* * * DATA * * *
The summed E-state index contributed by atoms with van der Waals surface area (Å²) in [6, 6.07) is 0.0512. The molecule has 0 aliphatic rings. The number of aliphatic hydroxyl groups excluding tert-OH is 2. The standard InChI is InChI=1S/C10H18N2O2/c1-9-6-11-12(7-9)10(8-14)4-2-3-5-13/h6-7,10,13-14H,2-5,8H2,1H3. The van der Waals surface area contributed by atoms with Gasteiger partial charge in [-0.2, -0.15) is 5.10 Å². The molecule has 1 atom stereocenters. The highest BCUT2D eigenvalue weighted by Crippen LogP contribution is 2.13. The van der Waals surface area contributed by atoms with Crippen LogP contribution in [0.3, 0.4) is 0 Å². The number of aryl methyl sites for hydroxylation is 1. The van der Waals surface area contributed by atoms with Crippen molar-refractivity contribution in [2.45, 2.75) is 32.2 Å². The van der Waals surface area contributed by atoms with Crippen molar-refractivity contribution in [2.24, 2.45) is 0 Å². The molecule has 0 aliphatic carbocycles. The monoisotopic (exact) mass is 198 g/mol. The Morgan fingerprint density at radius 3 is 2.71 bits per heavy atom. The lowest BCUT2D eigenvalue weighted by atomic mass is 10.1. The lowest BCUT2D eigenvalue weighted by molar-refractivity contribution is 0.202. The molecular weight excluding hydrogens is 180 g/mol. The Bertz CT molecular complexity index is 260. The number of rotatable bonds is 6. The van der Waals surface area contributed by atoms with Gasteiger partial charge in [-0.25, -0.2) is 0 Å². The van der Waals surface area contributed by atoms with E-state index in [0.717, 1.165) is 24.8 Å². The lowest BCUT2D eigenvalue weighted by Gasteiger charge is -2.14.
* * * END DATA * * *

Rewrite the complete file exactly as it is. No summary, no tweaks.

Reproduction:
The summed E-state index contributed by atoms with van der Waals surface area (Å²) in [6, 6.07) is 0.0512. The molecule has 0 aliphatic rings. The number of aliphatic hydroxyl groups excluding tert-OH is 2. The standard InChI is InChI=1S/C10H18N2O2/c1-9-6-11-12(7-9)10(8-14)4-2-3-5-13/h6-7,10,13-14H,2-5,8H2,1H3. The van der Waals surface area contributed by atoms with Gasteiger partial charge in [-0.2, -0.15) is 5.10 Å². The molecule has 1 atom stereocenters. The highest BCUT2D eigenvalue weighted by Crippen LogP contribution is 2.13. The van der Waals surface area contributed by atoms with Crippen LogP contribution in [0.3, 0.4) is 0 Å². The number of aryl methyl sites for hydroxylation is 1. The van der Waals surface area contributed by atoms with Crippen molar-refractivity contribution in [2.45, 2.75) is 32.2 Å². The van der Waals surface area contributed by atoms with Crippen molar-refractivity contribution in [2.24, 2.45) is 0 Å². The molecule has 0 aliphatic carbocycles. The monoisotopic (exact) mass is 198 g/mol. The Morgan fingerprint density at radius 3 is 2.71 bits per heavy atom. The lowest BCUT2D eigenvalue weighted by atomic mass is 10.1. The lowest BCUT2D eigenvalue weighted by molar-refractivity contribution is 0.202. The molecular weight excluding hydrogens is 180 g/mol. The Bertz CT molecular complexity index is 260. The number of rotatable bonds is 6. The van der Waals surface area contributed by atoms with Gasteiger partial charge in [-0.25, -0.2) is 0 Å². The van der Waals surface area contributed by atoms with E-state index in [0.717, 1.165) is 24.8 Å². The lowest BCUT2D eigenvalue weighted by Gasteiger charge is -2.14.